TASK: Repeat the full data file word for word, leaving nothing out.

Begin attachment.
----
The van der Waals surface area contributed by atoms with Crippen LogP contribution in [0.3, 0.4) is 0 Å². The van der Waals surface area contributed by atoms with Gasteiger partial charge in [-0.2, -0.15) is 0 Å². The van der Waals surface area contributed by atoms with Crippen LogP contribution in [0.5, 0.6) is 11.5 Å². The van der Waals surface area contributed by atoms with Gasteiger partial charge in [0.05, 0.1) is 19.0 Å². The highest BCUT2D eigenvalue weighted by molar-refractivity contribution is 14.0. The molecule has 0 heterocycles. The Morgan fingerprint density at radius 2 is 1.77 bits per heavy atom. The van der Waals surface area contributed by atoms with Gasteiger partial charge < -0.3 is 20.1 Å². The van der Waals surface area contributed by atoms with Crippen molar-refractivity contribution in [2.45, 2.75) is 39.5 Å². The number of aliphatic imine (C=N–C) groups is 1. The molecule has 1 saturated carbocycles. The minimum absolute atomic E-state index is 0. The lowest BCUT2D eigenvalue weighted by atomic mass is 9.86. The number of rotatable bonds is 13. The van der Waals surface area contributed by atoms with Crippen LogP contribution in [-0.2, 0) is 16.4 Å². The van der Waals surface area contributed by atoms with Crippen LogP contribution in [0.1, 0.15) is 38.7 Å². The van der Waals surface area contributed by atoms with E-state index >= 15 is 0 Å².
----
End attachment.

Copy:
The van der Waals surface area contributed by atoms with Crippen LogP contribution in [0.3, 0.4) is 0 Å². The van der Waals surface area contributed by atoms with Gasteiger partial charge in [-0.2, -0.15) is 0 Å². The van der Waals surface area contributed by atoms with Crippen LogP contribution in [0.5, 0.6) is 11.5 Å². The van der Waals surface area contributed by atoms with Gasteiger partial charge in [0.05, 0.1) is 19.0 Å². The highest BCUT2D eigenvalue weighted by molar-refractivity contribution is 14.0. The molecule has 0 heterocycles. The Morgan fingerprint density at radius 2 is 1.77 bits per heavy atom. The van der Waals surface area contributed by atoms with Gasteiger partial charge < -0.3 is 20.1 Å². The van der Waals surface area contributed by atoms with Crippen molar-refractivity contribution in [2.45, 2.75) is 39.5 Å². The number of aliphatic imine (C=N–C) groups is 1. The molecule has 1 saturated carbocycles. The minimum absolute atomic E-state index is 0. The lowest BCUT2D eigenvalue weighted by atomic mass is 9.86. The number of rotatable bonds is 13. The van der Waals surface area contributed by atoms with Crippen LogP contribution in [-0.2, 0) is 16.4 Å². The van der Waals surface area contributed by atoms with Crippen LogP contribution in [0.1, 0.15) is 38.7 Å². The van der Waals surface area contributed by atoms with E-state index >= 15 is 0 Å².